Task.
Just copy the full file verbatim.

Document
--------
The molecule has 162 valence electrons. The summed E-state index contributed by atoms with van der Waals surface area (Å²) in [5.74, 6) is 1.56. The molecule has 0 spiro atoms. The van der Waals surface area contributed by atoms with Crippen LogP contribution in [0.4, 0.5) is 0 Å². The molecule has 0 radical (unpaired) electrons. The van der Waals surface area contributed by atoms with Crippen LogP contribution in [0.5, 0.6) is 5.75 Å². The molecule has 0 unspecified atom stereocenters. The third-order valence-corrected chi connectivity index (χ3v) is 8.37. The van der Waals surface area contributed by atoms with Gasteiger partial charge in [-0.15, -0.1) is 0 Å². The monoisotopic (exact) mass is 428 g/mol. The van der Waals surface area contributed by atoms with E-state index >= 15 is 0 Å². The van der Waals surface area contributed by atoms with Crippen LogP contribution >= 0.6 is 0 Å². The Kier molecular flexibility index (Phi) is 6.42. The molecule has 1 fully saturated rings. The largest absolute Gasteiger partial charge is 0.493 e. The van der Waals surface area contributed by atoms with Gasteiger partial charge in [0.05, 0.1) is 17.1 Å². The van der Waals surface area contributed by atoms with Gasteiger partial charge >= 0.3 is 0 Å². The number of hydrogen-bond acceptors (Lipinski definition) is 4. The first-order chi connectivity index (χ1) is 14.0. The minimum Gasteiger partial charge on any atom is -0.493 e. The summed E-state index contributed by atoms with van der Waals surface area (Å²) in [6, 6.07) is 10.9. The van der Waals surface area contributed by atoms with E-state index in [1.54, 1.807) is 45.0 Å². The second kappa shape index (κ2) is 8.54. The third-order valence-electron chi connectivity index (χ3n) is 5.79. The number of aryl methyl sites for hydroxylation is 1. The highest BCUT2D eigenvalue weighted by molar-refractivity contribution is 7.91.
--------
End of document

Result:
The molecule has 162 valence electrons. The summed E-state index contributed by atoms with van der Waals surface area (Å²) in [5.74, 6) is 1.56. The molecule has 0 spiro atoms. The van der Waals surface area contributed by atoms with Crippen LogP contribution in [0.4, 0.5) is 0 Å². The molecule has 0 radical (unpaired) electrons. The van der Waals surface area contributed by atoms with Crippen LogP contribution in [0.5, 0.6) is 5.75 Å². The molecule has 0 unspecified atom stereocenters. The third-order valence-corrected chi connectivity index (χ3v) is 8.37. The van der Waals surface area contributed by atoms with Gasteiger partial charge in [-0.15, -0.1) is 0 Å². The monoisotopic (exact) mass is 428 g/mol. The van der Waals surface area contributed by atoms with E-state index >= 15 is 0 Å². The van der Waals surface area contributed by atoms with Crippen LogP contribution >= 0.6 is 0 Å². The Kier molecular flexibility index (Phi) is 6.42. The molecule has 1 fully saturated rings. The largest absolute Gasteiger partial charge is 0.493 e. The van der Waals surface area contributed by atoms with Gasteiger partial charge in [0.05, 0.1) is 17.1 Å². The van der Waals surface area contributed by atoms with Gasteiger partial charge >= 0.3 is 0 Å². The number of hydrogen-bond acceptors (Lipinski definition) is 4. The first-order chi connectivity index (χ1) is 14.0. The minimum Gasteiger partial charge on any atom is -0.493 e. The summed E-state index contributed by atoms with van der Waals surface area (Å²) in [6, 6.07) is 10.9. The van der Waals surface area contributed by atoms with E-state index in [1.54, 1.807) is 45.0 Å². The second kappa shape index (κ2) is 8.54. The third-order valence-electron chi connectivity index (χ3n) is 5.79. The number of aryl methyl sites for hydroxylation is 1. The highest BCUT2D eigenvalue weighted by molar-refractivity contribution is 7.91.